“I think it was only a matter of time. I watch some of the sports in the Olympics and wonder how people even get involved in them, like handball or volleyball.
In general the Olympics brings the country together to get behind all the athletes, so if that means people are cheering on someone like Coleborn that’s sweet.
I think overall it’s good. The level of riding will be insane, so the general public will respect that. Hopefully they will think it’s ‘cool’ even with the matching country’s kit, this will drive sales in the industry. But! I’m gonna compare it to FISE and to be honest I watched Logan Martin’s runs on Instagram and that was it. Runs were flawless for sure. Creativity not so much. This may help make the other comps like the Vans Pro Cup stand out. Riders stoked on watching other riders.
“It’s kinda like when team GB had an Olympic football team – it’s cool but there’s much more to football than the Olympics. Same for BMX.”
The Olympics will not be like that. Riders will be more stoked on watching a rider slip a pedal or case in his run as there is so much at stake. Also the general public will think that barspins and tailwhips are harder than Bohan’s one handed table as that’s all they will see. But then again I’m not that worried about that, if it means more facilities are built, then sweet. As you can tell I have no idea if it’s good, bad or ugly.
But am I stoked?! I wouldn’t use that word, no. It’s kinda like when team GB had a football team in it. It’s cool but there’s much more to football than the Olympics. Same for BMX.”
“I can’t say I’m overly stoked on it but I’m also not bummed. BMX is far more popular than a lot of the other sports in the Olympics, take archery for example. So in that sense I would say it deserves a place there. In a lot of people’s eyes this will legitimise freestyle BMX… A lot of those people will be in positions of influence or power. This could mean it is possible that more skateparks may be built, particularly in places where they barely exist or don’t exist at all.
That being said, adding freestyle BMX to the Olympics may delegitimise the sport in some ways. The identity and freedom allowed in freestyle BMX are what make it what it is. The IOC seem to fundamentally oppose a lot of that.
I don’t think freestyle BMX particularly needs the Olympics. Skateparks are constantly being built and contests being held without any governing body. It happens naturally and organically, leaving the entire scene flooded with diversity, creativity, and freedom.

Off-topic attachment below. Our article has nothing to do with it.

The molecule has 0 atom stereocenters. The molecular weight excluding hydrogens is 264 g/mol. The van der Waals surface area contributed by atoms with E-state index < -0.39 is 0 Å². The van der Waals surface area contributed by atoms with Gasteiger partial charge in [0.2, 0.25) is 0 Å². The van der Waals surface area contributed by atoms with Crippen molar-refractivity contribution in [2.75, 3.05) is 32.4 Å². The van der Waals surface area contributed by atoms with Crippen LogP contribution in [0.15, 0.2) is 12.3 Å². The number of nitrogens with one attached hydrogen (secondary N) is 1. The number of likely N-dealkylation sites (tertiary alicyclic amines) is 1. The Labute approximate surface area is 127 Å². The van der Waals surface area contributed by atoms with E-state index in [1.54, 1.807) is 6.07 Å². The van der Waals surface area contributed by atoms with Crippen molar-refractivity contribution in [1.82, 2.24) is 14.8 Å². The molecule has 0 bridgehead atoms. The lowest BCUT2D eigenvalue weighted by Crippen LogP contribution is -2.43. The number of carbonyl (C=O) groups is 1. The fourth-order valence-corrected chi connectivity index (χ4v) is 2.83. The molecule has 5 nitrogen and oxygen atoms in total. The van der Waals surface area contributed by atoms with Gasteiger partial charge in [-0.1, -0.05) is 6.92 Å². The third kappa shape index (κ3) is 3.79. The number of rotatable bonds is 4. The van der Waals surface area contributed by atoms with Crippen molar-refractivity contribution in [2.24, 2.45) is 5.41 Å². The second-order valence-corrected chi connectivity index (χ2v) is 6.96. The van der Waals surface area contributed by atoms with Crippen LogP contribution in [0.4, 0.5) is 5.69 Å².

“At the very least, a lot of people will see freestyle BMX for the first time.”
What it’s really going to come down to is which people get involved, how in touch they are to the current BMX scene and how committed they are to making all aspects of the process fair. I’ve already heard of some European national teams being formed with riders and coaches that may not be most qualified or most deserving.
At the end of the day I don’t think it’s going to have any negative effect on BMX. Regardless of how it goes, BMX will always carry on doing its own thing in the background. What remains to be seen is if it will make a positive impact and not just be a circus act with strings pulled by the greedy leeches of bureaucracy.
I do hope it’s positive. At the very least, a lot of people will see freestyle BMX for the first time.”
“Rules, formats… this is nothing new for Freestyle competition. Any event that you attend has rules and formats. That goes for street, park, dirt, vert, or flat. So no big deal on that.
The thing that I keep returning to is that Freestyle is truly FREE. You can do whatever you want to do on your bike. You can try to be an Olympian or you can hang out in the woods with your friends building and riding trails. You can train hard, or you could have amazing laughs with your friends just cruising the streets. It’s completely up to you. Nobody is forcing anybody to do anything.
What the Olympics does provide is the possibility for a rider to take their experience to the next level. To fulfil a dream that wasn’t there before. It puts BMX in front of a larger audience and legitimises what we do, in the eyes of the everyday Joe, who may not understand it. It has the potential to bridge the gap between municipalities and the riders. Women Freestylers will be able to compete on a level that they’ve never had before, and hopefully create some amazing opportunities for them. It’s an open door and you can choose to go through it or not. Either way, Freestyle will remain whole and intact.
“Freestyle will always be free.
What you create from it is up to you.”
When X Games came on the scene, there were similar discussions. Was this going ruin our sport…? Was this the end of FREEstyle…? etc. Many of today’s top pros and industry elites got into BMX because they saw it on TV and wanted to do what those heroes were doing. Did it ruin what Freestyle is today? No. People are still choosing to do what they love to do on their bikes, whether that be in front of thousands of people or in their front yard. Freestyle will always be free. What you create from it is up to you.”